I am set to move into my apartment in about a week. While I have been enjoying my time with my host, I feel like a burden nevertheless and will appreciate having my own space and not being a squatter in hers. Only time will tell.
I have a lot of things on my mind, and I’m kind of too tired to really formulate them into nice, flowing paragraphs. I just need to reflect.
Y’all. Why did I do Honors? Oh yeah, because I thought it would really help me get into grad school to see that I was pushing myself. Yet, as I am realizing, now that I’m in grad school, being in Honors at Swarthmore doesn’t necessarily mean you’re pushing yourself, because I could have taken these Honors courses and not have to take these stupid exams. without being an Honors major I took my first two exams (in Geographic Thought, a course I really enjoyed, although I don’t think I really grasp some of the problems we read about, and Black Cultural Studies, a course I took a year and a half ago) and the test were fine? I don’t think I wrote something good, but I made interesting points and tried to approach a complex topic in a way which drew together multiple authors, which is what I assume is the purpose of these exams. It’s not necessarily how poignantly you can respond to a question (which is inherently vague so as to remove the possibility of a one-answer solution), but how you can draw upon the materials of the course to construct an understanding of its subject material in response or in consideration of a vague, general question. Also the exam was open-notes, open-book, and so are all of my exams, and I have this annoying little voice in my head saying “why bother studying?” and I can’t not listen to it. I took my test today and finished with a lot of extra time, which kind of sent me into a panic because I wasn’t sure if I had just misread the questions. I have 5 more exams; one written, four orals. The next one is Monday. I then have 4 oral exams on the 15th and 16th.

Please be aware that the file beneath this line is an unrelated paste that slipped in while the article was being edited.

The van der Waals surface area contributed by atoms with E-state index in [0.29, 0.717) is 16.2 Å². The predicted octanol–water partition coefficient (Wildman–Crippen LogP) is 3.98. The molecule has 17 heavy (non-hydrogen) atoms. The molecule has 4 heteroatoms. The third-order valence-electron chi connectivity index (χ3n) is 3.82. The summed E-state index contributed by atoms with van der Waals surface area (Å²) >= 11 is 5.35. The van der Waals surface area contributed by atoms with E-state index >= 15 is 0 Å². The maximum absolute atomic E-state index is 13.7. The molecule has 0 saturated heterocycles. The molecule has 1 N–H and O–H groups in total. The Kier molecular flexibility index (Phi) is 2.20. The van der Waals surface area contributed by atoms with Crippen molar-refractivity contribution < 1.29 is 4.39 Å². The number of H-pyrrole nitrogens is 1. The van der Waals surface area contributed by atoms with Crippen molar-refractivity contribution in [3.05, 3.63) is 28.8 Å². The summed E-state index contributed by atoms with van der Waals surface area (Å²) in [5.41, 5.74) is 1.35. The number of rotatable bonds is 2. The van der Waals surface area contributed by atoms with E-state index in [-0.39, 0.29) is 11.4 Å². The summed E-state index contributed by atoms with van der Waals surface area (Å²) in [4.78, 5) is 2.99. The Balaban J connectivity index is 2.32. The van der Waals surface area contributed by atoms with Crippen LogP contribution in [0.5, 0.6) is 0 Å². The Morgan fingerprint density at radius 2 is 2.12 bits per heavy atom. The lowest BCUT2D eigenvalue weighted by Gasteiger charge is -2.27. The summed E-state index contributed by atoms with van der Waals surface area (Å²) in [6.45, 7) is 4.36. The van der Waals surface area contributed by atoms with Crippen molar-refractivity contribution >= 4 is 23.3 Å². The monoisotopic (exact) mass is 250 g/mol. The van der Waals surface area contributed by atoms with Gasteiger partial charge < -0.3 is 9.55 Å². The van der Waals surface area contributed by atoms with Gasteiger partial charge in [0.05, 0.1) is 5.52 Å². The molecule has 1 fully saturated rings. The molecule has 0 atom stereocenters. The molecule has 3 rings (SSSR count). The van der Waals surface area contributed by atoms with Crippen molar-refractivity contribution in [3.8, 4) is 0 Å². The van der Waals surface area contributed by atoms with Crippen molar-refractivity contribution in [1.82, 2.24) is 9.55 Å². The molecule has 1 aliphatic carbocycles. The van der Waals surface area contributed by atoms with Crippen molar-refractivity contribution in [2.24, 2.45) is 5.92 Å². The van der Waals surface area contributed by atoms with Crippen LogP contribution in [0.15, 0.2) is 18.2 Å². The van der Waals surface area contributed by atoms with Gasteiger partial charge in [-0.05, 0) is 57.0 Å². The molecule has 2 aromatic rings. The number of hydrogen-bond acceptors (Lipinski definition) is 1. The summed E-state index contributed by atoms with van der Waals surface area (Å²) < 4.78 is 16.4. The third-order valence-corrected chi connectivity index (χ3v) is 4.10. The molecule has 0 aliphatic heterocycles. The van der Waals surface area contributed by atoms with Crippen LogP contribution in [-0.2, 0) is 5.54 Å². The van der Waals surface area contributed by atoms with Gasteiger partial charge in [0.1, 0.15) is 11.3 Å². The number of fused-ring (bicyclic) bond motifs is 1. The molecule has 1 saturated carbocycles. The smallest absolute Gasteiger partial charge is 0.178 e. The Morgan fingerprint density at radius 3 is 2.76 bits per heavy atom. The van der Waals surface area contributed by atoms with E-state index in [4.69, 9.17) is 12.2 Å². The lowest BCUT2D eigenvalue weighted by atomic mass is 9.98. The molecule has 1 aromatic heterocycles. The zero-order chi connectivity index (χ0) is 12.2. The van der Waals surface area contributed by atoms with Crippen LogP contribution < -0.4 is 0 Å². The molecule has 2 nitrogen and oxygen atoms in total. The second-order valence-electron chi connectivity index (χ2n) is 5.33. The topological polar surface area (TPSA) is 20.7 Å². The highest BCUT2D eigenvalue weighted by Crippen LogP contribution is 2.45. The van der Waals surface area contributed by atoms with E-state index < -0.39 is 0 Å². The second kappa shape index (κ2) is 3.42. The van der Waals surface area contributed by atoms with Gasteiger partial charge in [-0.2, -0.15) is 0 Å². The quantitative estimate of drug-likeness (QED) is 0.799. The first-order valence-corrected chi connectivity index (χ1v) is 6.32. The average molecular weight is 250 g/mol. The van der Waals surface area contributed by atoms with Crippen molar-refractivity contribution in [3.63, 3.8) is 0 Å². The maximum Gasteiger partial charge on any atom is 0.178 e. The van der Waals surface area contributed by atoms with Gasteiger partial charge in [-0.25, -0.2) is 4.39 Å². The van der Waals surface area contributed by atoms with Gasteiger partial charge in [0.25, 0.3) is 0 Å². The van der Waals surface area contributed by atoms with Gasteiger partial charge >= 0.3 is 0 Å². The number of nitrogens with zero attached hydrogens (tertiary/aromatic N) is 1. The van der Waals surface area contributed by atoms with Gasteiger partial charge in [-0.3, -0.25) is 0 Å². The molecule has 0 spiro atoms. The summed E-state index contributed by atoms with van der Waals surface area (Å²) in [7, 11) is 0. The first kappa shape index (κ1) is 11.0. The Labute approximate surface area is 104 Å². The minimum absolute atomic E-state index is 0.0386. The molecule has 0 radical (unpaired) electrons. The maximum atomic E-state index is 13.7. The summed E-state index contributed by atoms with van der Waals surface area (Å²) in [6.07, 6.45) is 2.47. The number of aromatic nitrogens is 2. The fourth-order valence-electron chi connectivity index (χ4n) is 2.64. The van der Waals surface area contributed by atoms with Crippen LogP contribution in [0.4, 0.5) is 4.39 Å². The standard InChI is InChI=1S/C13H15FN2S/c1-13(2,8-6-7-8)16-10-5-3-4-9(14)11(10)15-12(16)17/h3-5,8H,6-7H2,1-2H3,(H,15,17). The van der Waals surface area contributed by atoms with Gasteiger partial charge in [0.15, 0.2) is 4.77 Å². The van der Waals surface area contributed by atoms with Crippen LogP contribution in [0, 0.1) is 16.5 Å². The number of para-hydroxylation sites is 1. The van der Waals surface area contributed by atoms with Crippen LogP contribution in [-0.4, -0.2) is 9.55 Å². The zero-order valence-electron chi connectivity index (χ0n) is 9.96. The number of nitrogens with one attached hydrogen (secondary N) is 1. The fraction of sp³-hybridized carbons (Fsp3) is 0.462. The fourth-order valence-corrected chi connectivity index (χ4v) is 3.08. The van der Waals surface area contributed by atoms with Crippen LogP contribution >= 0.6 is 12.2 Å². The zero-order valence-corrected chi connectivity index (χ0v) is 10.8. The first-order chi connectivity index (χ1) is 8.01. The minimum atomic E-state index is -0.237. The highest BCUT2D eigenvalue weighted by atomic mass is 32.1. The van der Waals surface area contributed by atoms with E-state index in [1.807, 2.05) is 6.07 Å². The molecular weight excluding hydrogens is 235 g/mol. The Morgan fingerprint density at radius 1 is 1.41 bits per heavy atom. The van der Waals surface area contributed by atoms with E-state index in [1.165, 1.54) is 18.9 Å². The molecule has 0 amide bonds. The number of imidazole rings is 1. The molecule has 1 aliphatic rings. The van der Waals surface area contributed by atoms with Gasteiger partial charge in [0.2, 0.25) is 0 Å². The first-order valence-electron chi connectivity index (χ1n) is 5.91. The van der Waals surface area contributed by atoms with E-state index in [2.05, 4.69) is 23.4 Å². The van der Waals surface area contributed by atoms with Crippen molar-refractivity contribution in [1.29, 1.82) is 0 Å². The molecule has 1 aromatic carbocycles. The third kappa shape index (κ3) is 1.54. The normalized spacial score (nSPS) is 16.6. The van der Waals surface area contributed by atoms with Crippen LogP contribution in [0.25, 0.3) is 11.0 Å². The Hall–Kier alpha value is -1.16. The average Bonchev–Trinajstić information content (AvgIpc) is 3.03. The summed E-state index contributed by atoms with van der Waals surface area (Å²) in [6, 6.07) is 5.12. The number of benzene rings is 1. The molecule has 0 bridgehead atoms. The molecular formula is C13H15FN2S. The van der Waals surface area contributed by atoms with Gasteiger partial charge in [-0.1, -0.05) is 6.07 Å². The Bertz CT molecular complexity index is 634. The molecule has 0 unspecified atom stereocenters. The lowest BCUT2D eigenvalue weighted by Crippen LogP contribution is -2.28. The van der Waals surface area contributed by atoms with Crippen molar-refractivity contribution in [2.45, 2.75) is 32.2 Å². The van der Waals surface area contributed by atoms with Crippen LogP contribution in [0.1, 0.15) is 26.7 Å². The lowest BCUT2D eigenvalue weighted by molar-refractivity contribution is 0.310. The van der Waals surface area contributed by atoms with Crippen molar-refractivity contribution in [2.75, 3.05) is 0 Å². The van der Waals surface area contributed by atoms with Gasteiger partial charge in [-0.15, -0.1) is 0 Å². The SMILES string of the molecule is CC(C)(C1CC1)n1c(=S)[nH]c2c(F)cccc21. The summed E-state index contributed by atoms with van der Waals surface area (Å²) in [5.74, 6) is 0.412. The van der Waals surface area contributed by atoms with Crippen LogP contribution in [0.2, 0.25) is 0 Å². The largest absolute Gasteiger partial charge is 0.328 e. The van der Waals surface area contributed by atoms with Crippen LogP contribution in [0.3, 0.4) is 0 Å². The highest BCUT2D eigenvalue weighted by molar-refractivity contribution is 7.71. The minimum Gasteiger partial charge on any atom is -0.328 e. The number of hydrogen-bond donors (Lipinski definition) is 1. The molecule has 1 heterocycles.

So I wrote this blog post several weeks ago, and I for some reason never posted it, so I’m gonna post it now, but I’m going to add a short preface explaining where I am now. I also added some comments to clarify developments since this was written during my first wave of visits to Yale and Stanford (3/5 – 3/10) and my trip to Berkeley (3/17-3/20).
3/31 – I’m in Pittsburgh, presenting a chapter of my thesis which is just about finished. I have a bit of work to do, and my conclusion to finish, but my thesis is essentially all but done. I have also committed to going to Yale University, after about a month of fretting and second-guessing and listening to people tell me what to do and give me copious amounts of unsolicited advice. Of course, it didn’t help that like, two days after I committed to Yale and declined my offers elsewhere that Stanford sent me a big fat fellowship offer, but I’ve stayed steadfast, realizing that even with that fellowship in addition to my abnormally large stipend at Stanford, the price of living in Palo Alto is so high that I’d likely not have much money left at the end of the day, fellowship or not.